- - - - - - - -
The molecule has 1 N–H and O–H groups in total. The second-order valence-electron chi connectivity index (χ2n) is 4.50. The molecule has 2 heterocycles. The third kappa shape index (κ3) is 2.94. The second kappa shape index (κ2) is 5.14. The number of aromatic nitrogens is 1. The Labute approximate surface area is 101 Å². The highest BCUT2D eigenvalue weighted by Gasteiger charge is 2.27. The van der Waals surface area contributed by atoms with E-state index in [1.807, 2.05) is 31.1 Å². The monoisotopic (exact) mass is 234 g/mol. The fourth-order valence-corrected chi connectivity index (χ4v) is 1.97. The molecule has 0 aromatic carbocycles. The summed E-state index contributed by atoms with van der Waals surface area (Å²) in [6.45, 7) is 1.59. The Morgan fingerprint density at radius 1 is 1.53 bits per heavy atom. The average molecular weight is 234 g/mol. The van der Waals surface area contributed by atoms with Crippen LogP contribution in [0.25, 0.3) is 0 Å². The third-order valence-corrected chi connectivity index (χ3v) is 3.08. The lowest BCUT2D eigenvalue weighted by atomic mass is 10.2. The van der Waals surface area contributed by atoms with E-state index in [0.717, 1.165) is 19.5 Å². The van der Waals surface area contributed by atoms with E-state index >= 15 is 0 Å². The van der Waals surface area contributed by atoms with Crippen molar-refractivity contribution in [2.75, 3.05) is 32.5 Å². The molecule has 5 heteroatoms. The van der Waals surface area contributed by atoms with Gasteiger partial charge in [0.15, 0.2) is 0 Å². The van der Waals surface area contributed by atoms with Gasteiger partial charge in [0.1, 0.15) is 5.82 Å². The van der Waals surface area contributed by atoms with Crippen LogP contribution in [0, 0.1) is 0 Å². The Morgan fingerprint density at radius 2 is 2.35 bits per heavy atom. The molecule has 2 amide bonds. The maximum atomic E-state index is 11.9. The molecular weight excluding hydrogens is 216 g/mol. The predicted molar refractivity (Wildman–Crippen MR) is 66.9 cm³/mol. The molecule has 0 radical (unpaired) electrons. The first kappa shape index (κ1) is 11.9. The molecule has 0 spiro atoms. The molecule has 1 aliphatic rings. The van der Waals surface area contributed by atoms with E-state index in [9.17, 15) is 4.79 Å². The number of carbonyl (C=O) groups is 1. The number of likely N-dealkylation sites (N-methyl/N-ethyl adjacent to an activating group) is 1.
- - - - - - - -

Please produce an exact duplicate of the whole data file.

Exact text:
The molecule has 1 N–H and O–H groups in total. The second-order valence-electron chi connectivity index (χ2n) is 4.50. The molecule has 2 heterocycles. The third kappa shape index (κ3) is 2.94. The second kappa shape index (κ2) is 5.14. The number of aromatic nitrogens is 1. The Labute approximate surface area is 101 Å². The highest BCUT2D eigenvalue weighted by Gasteiger charge is 2.27. The van der Waals surface area contributed by atoms with E-state index in [1.807, 2.05) is 31.1 Å². The monoisotopic (exact) mass is 234 g/mol. The fourth-order valence-corrected chi connectivity index (χ4v) is 1.97. The molecule has 0 aromatic carbocycles. The summed E-state index contributed by atoms with van der Waals surface area (Å²) in [6.45, 7) is 1.59. The Morgan fingerprint density at radius 1 is 1.53 bits per heavy atom. The average molecular weight is 234 g/mol. The van der Waals surface area contributed by atoms with Crippen LogP contribution in [0.25, 0.3) is 0 Å². The third-order valence-corrected chi connectivity index (χ3v) is 3.08. The lowest BCUT2D eigenvalue weighted by atomic mass is 10.2. The van der Waals surface area contributed by atoms with E-state index in [0.717, 1.165) is 19.5 Å². The van der Waals surface area contributed by atoms with E-state index >= 15 is 0 Å². The van der Waals surface area contributed by atoms with Crippen molar-refractivity contribution in [2.75, 3.05) is 32.5 Å². The molecule has 5 heteroatoms. The van der Waals surface area contributed by atoms with Gasteiger partial charge in [0.15, 0.2) is 0 Å². The van der Waals surface area contributed by atoms with Gasteiger partial charge in [0.1, 0.15) is 5.82 Å². The van der Waals surface area contributed by atoms with Crippen LogP contribution in [0, 0.1) is 0 Å². The Morgan fingerprint density at radius 2 is 2.35 bits per heavy atom. The molecule has 2 amide bonds. The maximum atomic E-state index is 11.9. The molecular weight excluding hydrogens is 216 g/mol. The predicted molar refractivity (Wildman–Crippen MR) is 66.9 cm³/mol. The molecule has 0 radical (unpaired) electrons. The first kappa shape index (κ1) is 11.9. The molecule has 0 spiro atoms. The molecule has 1 aliphatic rings. The van der Waals surface area contributed by atoms with E-state index in [9.17, 15) is 4.79 Å². The number of carbonyl (C=O) groups is 1. The number of likely N-dealkylation sites (N-methyl/N-ethyl adjacent to an activating group) is 1.